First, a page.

I am sleep-deprived today, having spent the past week engrossed in the PBS series by Ken Burns on the Roosevelts. As the 12+ years of Franklin Roosevelt’s presidency were recounted, it was good to be reminded that ours is not the first time we have lived in times when it felt like everything in the whole world was falling apart. I read of a prayer that was delivered in a recent worship service: “O God, who gives us dreams and visions, we hear the news of the world and it feels like we are in the midst of a dream bordering on a nightmare.”
It kind of came to a head for me last week as I was reading the newspaper while eating my breakfast. I read something that made me no longer hungry. A young ISIS recruit was being interviewed. Here is what he said (caution: reader discretion is advised): “When you fight over there, it’s like being in a trance. Everyone shouts, ‘God is the greatest,’ which gives you divine strength to kill the enemy without being fazed by blood or splattered guts.”
We human beings are capable of incredible good and incredible evil. It is stunning really to consider these extremes. And easy as it is to point out evil in others, we must not deceive ourselves. There is evil in our own hearts as well.
As God looks down upon the human race, I imagine God is both very proud of us and very disappointed in us. Kind of like parents with their children.
My friend, John Fillmore is pastor at the Church of the Brethren here in Nampa. He wrote recently about his son, Cyrus.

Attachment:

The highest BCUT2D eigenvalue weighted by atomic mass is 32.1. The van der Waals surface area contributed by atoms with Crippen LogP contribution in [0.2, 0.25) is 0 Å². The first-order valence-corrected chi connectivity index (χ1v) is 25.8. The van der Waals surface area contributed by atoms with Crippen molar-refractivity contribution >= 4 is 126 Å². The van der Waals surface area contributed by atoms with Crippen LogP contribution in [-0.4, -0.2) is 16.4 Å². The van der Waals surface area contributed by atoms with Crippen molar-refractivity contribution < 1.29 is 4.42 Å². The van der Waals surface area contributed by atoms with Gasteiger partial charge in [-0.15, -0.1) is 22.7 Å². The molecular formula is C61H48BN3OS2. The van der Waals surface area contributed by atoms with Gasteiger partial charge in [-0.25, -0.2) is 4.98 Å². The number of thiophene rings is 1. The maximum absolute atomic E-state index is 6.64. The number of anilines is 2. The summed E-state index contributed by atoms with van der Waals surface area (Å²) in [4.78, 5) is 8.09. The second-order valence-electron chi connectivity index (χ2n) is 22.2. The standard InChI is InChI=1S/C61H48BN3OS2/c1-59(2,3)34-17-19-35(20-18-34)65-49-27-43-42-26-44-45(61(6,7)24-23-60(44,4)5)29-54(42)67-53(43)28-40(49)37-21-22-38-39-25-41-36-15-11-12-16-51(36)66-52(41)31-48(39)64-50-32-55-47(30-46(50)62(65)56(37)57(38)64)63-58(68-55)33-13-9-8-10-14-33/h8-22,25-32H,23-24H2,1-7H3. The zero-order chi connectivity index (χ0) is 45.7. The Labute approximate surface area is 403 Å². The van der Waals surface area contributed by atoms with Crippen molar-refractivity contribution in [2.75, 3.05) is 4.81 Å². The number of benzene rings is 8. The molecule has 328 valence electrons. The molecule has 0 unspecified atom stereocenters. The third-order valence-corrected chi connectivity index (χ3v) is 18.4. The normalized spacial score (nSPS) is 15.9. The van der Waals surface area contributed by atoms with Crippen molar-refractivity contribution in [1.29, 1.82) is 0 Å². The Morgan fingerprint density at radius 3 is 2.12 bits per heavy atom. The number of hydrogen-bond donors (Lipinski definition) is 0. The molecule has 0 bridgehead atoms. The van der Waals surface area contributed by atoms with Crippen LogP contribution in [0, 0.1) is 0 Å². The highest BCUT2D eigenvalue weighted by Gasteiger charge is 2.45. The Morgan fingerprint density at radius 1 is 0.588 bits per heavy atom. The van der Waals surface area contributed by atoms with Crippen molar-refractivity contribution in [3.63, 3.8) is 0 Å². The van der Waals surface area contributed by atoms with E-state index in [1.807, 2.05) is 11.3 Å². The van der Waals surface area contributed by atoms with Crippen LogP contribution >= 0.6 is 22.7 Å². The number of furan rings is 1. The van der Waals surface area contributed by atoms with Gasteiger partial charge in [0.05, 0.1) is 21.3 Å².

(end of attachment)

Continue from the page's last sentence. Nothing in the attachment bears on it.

Last Sunday, we went out to eat with a group of friends and family. When it came time to bless the food, I asked if Cyrus would be willing to pray for us. Every once in a while, your kids do something that makes you have hope in humanity. Cyrus led us in a prayer that was gracious, sensitive, and showed a maturity well beyond his age. He does things like that without any coaching — the words just seem to come naturally to him. But, just when I was thinking how proud I was of him, he readjusted my perspective again by intentionally dropping a big glob of jello in his water glass. Every time I start to look at this kid with awe and admiration, he reminds me that he is most certainly an eight-year-old boy.
Eight-year-old boys grow up. Let’s hope the human race grows up, too. We don’t have a lot of control over that, but we do have some say in our own growth toward spiritual maturity. The prayer in that song says it well: “Let there be peace on earth, and let it begin with me.”